Then, of course, we have the fallout from around baseball and Cubs fans alike.  The feed on Cubs Facebook is pretty hilarious.   We also have Ken Rosenthal reporting about the potential tampering charges that the Rays may (or may not) file against the Cubs due to the incredibly convenient timing of the initial opt out and the fast negotiations.  Some fans think what the Cubs and Maddon did to Rick Renteria was unethical.  I will admit that I don’t like that Renteria was made to be the fall guy through no fault of his own, but look at it this way:



That tells you several things about this front office:

  1. They are always looking to upgrade even if it causes some temporary (or even long-lasting) strife.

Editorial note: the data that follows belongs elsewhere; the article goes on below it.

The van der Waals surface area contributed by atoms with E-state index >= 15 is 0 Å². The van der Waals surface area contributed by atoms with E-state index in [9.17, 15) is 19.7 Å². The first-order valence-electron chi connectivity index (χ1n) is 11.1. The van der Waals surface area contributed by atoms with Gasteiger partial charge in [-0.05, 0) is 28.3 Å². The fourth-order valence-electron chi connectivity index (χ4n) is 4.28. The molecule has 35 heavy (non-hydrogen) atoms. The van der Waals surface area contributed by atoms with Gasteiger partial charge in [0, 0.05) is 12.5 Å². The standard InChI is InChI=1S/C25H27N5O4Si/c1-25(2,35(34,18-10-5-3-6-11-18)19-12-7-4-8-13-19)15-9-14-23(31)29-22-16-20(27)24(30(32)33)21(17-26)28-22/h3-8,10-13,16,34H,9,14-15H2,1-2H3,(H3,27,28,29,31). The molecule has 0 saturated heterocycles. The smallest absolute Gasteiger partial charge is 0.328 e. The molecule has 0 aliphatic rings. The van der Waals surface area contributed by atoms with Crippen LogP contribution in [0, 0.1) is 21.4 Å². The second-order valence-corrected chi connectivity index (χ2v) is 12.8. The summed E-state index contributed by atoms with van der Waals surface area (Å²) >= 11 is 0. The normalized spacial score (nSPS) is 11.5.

2. They do care about the individual (check out the timeline where Jed Hoyer flew to meet with Renteria soon after Joe Maddon opted out) but like Spock said in Star Trek II: The Wrath of Khan, the needs of the many outweigh the needs of the few (or the one); and the front office will always ensure that the needs of the whole organization are taken care of above all else.
  3. If there’s someone that they absolutely must have, Theo and Jed will act swiftly to make it happen.